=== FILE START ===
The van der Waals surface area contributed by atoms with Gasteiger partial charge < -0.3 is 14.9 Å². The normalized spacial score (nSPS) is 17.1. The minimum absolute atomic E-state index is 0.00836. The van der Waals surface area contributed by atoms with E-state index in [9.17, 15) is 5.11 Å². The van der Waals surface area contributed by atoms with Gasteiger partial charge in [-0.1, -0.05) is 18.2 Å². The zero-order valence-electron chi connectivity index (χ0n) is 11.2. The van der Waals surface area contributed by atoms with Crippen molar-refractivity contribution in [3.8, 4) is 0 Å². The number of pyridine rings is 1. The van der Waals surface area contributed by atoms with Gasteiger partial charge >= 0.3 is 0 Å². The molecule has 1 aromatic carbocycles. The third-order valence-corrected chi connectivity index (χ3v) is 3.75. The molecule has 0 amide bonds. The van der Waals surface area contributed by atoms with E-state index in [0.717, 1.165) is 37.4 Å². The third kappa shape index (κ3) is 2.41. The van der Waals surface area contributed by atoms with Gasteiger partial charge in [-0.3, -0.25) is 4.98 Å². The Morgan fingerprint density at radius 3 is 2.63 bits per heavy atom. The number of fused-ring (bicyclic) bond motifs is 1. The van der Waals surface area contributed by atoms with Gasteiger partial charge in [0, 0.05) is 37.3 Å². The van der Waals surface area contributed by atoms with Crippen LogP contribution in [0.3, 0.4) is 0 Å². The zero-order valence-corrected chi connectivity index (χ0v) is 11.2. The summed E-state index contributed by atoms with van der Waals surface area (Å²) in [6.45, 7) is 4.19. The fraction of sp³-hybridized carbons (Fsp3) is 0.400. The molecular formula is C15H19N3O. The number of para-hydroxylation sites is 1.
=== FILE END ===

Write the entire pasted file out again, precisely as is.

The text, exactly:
The van der Waals surface area contributed by atoms with Gasteiger partial charge < -0.3 is 14.9 Å². The normalized spacial score (nSPS) is 17.1. The minimum absolute atomic E-state index is 0.00836. The van der Waals surface area contributed by atoms with E-state index in [9.17, 15) is 5.11 Å². The van der Waals surface area contributed by atoms with Gasteiger partial charge in [-0.1, -0.05) is 18.2 Å². The zero-order valence-electron chi connectivity index (χ0n) is 11.2. The van der Waals surface area contributed by atoms with Crippen molar-refractivity contribution in [3.8, 4) is 0 Å². The number of pyridine rings is 1. The van der Waals surface area contributed by atoms with Gasteiger partial charge >= 0.3 is 0 Å². The molecule has 1 aromatic carbocycles. The third-order valence-corrected chi connectivity index (χ3v) is 3.75. The molecule has 0 amide bonds. The van der Waals surface area contributed by atoms with E-state index in [0.717, 1.165) is 37.4 Å². The third kappa shape index (κ3) is 2.41. The van der Waals surface area contributed by atoms with Gasteiger partial charge in [-0.3, -0.25) is 4.98 Å². The Morgan fingerprint density at radius 3 is 2.63 bits per heavy atom. The number of fused-ring (bicyclic) bond motifs is 1. The van der Waals surface area contributed by atoms with Gasteiger partial charge in [0, 0.05) is 37.3 Å². The van der Waals surface area contributed by atoms with Crippen LogP contribution in [0.3, 0.4) is 0 Å². The zero-order valence-corrected chi connectivity index (χ0v) is 11.2. The summed E-state index contributed by atoms with van der Waals surface area (Å²) in [6.45, 7) is 4.19. The fraction of sp³-hybridized carbons (Fsp3) is 0.400. The molecular formula is C15H19N3O. The number of para-hydroxylation sites is 1.